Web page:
the array. Under this approach, substituting (18) for (15)-(17) and keeping LB polariton terms only, we arrive at:
Hlb l^nl2 — HT (*n^n+1 + C.C.) + №n4
where we have introduced characteristic frequency QLB, polariton tunneling rate QT and interaction strength QI as follows:
Qlb = 2 (u12 + Un, ph — v2 + 4g2), Qt = fX2 + aC2, Qi = 2gCX3N°. (21)
Actually, in the limit of negative and large qubit-light field detuning chosen as |5| & gt- g, 5 & lt- 0 (X — g/ lol, C — 1), the LB polaritons behave as photons, i.e. S2, n — ipn. Thus, we can represent the frequency parameters as QLB — uph, QT = a, QI = 2Npolg4/N |5|3.
In another limit, we can take |5| ^ g, 5 & gt- 0 (X — 1, C — g/5) and then LB polaritons behave as excited atoms, i.e. S2, n — $n. We readily find for the coefficients
Qlb — U12, Qt = f + a ?, Qi = 2jf No. '-
4. Time-dependent variational approach
To analyze different regimes of polaritons in the lattice, we study the dynamical evolution of in-site Gaussian shape wave packet, which we represent as:
tyn = N exp
(x — X (t))2 e (t)

T{t)2 + ik (t)(x — X (t)) + i^(x — X (t))
where X (t) and r (t) are a time dependent center and a width of the wave packet, respec-
1 /2
tively, k (t) is momentum and 9 (t) is curvature, N — (V2/^/nr (t)) is a normalization constant (the wave packet amplitude). Lattice coordinate x relays to the number of sites (cavities) n as x — nd. The wave packet dynamical evolution can be obtained in accordance with a variational principle from the Lagrangian density:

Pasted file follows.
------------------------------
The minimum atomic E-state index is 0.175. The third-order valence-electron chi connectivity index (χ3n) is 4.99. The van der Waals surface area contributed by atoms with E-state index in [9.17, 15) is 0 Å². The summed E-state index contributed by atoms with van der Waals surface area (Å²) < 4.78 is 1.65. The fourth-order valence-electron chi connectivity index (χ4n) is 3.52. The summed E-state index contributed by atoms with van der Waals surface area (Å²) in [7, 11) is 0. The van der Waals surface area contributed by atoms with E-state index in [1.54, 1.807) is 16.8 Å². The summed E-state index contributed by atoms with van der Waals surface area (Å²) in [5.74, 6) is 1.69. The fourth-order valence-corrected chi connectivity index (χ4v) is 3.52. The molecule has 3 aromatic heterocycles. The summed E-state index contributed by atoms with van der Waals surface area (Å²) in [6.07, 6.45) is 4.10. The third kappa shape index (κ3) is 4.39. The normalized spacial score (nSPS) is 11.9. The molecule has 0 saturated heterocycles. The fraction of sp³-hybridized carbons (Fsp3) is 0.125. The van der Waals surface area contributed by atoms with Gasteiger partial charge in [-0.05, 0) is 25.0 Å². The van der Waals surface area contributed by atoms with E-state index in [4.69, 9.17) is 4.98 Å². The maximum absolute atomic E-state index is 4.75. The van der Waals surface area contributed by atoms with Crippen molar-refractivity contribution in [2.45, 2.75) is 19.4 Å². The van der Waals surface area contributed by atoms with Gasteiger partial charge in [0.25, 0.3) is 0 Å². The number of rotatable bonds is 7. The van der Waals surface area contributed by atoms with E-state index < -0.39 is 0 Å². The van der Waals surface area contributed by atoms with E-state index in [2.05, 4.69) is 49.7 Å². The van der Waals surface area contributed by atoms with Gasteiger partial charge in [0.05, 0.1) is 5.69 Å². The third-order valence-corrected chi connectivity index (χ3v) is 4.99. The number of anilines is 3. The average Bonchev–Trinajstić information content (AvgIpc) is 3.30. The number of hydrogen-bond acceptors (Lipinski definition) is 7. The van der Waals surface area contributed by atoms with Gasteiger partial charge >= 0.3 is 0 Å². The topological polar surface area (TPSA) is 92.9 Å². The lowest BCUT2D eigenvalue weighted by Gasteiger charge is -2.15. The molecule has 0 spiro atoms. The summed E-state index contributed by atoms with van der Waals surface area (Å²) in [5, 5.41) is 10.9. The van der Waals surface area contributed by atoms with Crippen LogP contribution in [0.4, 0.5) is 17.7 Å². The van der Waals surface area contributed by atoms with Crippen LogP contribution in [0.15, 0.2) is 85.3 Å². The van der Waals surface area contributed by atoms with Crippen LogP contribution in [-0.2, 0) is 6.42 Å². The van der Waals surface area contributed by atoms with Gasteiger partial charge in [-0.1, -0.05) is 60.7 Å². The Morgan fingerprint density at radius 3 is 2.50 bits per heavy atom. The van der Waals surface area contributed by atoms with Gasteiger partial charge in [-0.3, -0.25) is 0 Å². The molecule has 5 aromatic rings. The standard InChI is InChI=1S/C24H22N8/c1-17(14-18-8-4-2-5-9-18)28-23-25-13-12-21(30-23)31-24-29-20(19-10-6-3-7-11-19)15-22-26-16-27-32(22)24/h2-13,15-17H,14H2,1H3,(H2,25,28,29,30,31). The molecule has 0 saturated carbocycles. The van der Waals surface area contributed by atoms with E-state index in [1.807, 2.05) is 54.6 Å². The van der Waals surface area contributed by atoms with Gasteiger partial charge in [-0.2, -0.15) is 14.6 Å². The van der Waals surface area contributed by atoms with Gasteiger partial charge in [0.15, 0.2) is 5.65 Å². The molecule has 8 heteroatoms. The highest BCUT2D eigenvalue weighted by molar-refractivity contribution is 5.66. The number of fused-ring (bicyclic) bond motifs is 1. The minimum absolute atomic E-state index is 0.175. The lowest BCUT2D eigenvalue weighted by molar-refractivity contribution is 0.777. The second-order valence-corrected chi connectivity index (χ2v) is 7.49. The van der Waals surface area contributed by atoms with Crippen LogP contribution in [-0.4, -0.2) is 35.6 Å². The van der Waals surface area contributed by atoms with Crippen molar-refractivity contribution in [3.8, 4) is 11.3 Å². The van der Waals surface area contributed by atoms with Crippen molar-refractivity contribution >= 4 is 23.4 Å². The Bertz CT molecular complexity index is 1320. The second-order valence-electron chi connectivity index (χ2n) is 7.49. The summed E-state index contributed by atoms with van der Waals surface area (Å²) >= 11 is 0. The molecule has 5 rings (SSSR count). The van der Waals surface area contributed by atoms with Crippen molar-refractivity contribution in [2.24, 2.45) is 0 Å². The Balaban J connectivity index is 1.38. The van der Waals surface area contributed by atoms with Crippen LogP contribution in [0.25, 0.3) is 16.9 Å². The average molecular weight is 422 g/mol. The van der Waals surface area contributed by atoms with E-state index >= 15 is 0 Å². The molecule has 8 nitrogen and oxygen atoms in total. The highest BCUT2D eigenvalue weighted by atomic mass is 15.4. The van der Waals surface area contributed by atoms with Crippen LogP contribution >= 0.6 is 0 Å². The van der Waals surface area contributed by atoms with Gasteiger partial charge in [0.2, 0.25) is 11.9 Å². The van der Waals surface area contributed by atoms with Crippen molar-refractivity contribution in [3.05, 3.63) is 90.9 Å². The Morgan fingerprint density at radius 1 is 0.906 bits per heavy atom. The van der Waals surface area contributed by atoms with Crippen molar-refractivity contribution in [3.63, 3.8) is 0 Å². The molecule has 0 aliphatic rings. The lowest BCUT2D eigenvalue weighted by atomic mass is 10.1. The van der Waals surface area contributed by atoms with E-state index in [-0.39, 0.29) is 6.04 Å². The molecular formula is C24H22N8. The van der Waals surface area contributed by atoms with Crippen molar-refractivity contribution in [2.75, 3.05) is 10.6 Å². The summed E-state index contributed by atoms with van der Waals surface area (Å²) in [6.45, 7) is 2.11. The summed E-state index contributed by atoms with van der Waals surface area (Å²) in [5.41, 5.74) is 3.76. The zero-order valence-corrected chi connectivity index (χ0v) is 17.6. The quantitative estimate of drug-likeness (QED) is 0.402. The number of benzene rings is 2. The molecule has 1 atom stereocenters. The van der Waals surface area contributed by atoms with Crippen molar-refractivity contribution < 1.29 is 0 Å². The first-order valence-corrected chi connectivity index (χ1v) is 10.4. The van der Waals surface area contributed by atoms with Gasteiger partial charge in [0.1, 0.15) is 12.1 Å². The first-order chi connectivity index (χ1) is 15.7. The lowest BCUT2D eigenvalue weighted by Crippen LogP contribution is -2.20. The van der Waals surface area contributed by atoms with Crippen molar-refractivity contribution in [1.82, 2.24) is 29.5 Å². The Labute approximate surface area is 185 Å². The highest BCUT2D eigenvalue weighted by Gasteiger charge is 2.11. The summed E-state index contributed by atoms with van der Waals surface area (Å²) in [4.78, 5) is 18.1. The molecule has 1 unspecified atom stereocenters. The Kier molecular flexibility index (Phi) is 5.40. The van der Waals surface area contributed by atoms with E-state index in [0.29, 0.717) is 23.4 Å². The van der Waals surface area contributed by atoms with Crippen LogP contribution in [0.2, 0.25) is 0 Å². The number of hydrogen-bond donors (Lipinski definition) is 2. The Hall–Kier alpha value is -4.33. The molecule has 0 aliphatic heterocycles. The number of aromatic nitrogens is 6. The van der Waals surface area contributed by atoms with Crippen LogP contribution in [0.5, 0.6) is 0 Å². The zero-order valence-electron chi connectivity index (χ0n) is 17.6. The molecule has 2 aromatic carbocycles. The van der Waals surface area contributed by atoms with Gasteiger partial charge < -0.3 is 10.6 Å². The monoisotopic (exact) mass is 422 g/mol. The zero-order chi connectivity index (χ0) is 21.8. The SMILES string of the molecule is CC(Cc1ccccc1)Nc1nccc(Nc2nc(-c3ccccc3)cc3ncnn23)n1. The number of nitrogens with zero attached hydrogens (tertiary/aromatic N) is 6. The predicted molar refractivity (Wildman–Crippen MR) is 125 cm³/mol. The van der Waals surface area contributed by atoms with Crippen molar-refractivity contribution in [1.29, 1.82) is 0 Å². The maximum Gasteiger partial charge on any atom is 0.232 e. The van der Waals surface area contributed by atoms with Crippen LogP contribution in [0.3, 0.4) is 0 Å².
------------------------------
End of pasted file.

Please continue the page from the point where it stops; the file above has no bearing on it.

L = «?
M r if d ty d ty* 1
2 (^-JT — tyn-Qn) — Qlb |*n|2 + Qt (K^+1 + C.C.) —Qi ty|4
Plugging Eq. (22) into Eq. (23), it is possible to calculate the effective Lagrangian L by averaging the Lagrangian density (23), as
L= fr
hV2 Q d
kX — - + 2Qt cos (kd) e-a — 1
8 1 v '-
where we gave the following denotation a — r2gg2d2 +. Noting that Eq. (24) is valid when parameter rd is not too small, that is rd ^ 1, cf. [17,18].
Using Lagrangian (24), one can obtain the following variational equations for the canonically conjugate polariton wave packet parameters: